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What does it mean to be an art teacher today? What do art teachers do, what do they believe, what do they value, what obstacles do they face? In this day-in-the-life account, six art teachers provide a realistic picture of what life as an art teacher is really like.
Real Lives is not a book about curriculum or learning theory, although these topics are discussed. Instead, it is grounded research exploring the narratives of good art teachers who are the heart of good art programs everywhere. These teachers work with African American, White, Hispanic, privileged, and challenged populations across all grades in urban and rural locations from Oregon to Florida and from Texas to Minnesota. In addition to better understanding these teachers' drives, rewards, and frustrations, readers will learn more about specific issues and themes in the field, such as common instructional strategies, discipline techniques, routines, art content, and the logistics of materials and tools in a realistic, nonformulaic way. Some of the core issues raised are addressed as questions to promote further study and discussion in Chapter 8.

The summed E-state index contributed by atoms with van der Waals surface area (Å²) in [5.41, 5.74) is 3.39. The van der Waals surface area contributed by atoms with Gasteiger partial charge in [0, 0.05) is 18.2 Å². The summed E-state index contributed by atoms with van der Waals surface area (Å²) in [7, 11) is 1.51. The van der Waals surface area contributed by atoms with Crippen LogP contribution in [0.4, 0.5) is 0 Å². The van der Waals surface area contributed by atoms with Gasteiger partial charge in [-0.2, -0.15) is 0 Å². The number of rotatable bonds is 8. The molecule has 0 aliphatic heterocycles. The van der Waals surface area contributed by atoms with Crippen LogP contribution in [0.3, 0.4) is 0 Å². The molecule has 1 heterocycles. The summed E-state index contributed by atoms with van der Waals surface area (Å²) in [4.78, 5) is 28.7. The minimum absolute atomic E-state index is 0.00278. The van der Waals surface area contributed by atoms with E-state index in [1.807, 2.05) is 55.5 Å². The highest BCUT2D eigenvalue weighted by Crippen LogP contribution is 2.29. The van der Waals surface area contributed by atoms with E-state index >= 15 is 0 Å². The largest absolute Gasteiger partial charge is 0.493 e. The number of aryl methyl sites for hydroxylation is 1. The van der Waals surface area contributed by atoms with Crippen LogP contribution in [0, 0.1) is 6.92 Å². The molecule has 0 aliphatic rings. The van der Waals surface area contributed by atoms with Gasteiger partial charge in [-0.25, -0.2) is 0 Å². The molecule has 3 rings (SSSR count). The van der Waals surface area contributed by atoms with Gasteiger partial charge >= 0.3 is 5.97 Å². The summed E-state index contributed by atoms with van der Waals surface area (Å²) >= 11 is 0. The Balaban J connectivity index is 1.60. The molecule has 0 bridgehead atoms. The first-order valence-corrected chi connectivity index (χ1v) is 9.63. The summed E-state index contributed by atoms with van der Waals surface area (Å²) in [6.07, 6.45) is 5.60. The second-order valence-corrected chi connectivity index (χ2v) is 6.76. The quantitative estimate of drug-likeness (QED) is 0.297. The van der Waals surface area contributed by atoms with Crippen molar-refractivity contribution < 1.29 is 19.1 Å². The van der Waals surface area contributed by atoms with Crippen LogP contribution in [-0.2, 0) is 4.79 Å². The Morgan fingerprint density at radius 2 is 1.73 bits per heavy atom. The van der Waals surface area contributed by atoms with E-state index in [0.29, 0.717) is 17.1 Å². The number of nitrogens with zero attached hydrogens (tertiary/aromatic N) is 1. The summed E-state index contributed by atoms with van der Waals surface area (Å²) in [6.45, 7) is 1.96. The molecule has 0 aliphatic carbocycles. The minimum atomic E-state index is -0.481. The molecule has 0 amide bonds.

All action, including teaching and learning, is rudderless without a reason. Together, these stories provide both an impetus for future art teachers to develop their own philosophies about art education and a crucible in which seasoned teachers may test existing outlooks.
Of Stories and Their Meanings
John Ingebritson: Master of Aphorism
Elizabeth Willett and Company: Cooperative Vision Deep in the Heart of Texas
Jean Price: Changing with the Times
Maria Sarduy: A South Florida Perspective
Gayla Buyukas: Teaching Art in an Urban School-to-Work Program
Donald Sheppard: Shepherd to the Community